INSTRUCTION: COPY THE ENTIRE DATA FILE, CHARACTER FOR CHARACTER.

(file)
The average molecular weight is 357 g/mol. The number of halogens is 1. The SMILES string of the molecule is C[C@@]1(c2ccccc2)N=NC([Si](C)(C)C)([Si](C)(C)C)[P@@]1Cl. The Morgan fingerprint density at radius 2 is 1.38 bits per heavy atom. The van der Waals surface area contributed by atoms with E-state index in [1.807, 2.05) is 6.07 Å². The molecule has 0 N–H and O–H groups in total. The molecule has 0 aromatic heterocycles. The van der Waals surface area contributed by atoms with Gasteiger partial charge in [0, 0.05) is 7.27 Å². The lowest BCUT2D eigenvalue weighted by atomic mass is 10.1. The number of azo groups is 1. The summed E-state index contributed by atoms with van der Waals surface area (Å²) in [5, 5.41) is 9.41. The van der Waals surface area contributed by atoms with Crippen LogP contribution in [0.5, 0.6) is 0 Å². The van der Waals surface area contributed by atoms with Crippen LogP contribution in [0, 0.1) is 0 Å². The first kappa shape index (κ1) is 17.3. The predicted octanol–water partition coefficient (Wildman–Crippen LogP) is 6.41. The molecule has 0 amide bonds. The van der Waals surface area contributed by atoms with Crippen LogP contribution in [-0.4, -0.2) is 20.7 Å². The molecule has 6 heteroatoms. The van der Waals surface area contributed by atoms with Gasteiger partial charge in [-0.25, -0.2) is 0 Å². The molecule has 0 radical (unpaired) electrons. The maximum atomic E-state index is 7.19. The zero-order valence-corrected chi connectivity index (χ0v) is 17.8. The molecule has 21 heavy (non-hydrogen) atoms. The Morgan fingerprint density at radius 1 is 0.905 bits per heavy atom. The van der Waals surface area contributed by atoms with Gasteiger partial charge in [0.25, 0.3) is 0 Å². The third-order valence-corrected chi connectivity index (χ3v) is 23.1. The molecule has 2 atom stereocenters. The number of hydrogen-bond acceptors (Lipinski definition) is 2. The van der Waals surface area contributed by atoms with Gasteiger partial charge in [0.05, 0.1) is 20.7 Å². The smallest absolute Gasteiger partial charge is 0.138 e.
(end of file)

The average molecular weight is 357 g/mol. The number of halogens is 1. The SMILES string of the molecule is C[C@@]1(c2ccccc2)N=NC([Si](C)(C)C)([Si](C)(C)C)[P@@]1Cl. The Morgan fingerprint density at radius 2 is 1.38 bits per heavy atom. The van der Waals surface area contributed by atoms with E-state index in [1.807, 2.05) is 6.07 Å². The molecule has 0 N–H and O–H groups in total. The molecule has 0 aromatic heterocycles. The van der Waals surface area contributed by atoms with Gasteiger partial charge in [0, 0.05) is 7.27 Å². The lowest BCUT2D eigenvalue weighted by atomic mass is 10.1. The number of azo groups is 1. The summed E-state index contributed by atoms with van der Waals surface area (Å²) in [5, 5.41) is 9.41. The van der Waals surface area contributed by atoms with Crippen LogP contribution in [0.5, 0.6) is 0 Å². The van der Waals surface area contributed by atoms with Crippen LogP contribution in [0, 0.1) is 0 Å². The first kappa shape index (κ1) is 17.3. The predicted octanol–water partition coefficient (Wildman–Crippen LogP) is 6.41. The molecule has 0 amide bonds. The van der Waals surface area contributed by atoms with Crippen LogP contribution in [-0.4, -0.2) is 20.7 Å². The molecule has 6 heteroatoms. The van der Waals surface area contributed by atoms with Gasteiger partial charge in [-0.25, -0.2) is 0 Å². The molecule has 0 radical (unpaired) electrons. The maximum atomic E-state index is 7.19. The zero-order valence-corrected chi connectivity index (χ0v) is 17.8. The molecule has 21 heavy (non-hydrogen) atoms. The Morgan fingerprint density at radius 1 is 0.905 bits per heavy atom. The van der Waals surface area contributed by atoms with Gasteiger partial charge in [0.25, 0.3) is 0 Å². The third-order valence-corrected chi connectivity index (χ3v) is 23.1. The molecule has 2 atom stereocenters. The number of hydrogen-bond acceptors (Lipinski definition) is 2. The van der Waals surface area contributed by atoms with Gasteiger partial charge in [0.05, 0.1) is 20.7 Å². The smallest absolute Gasteiger partial charge is 0.138 e.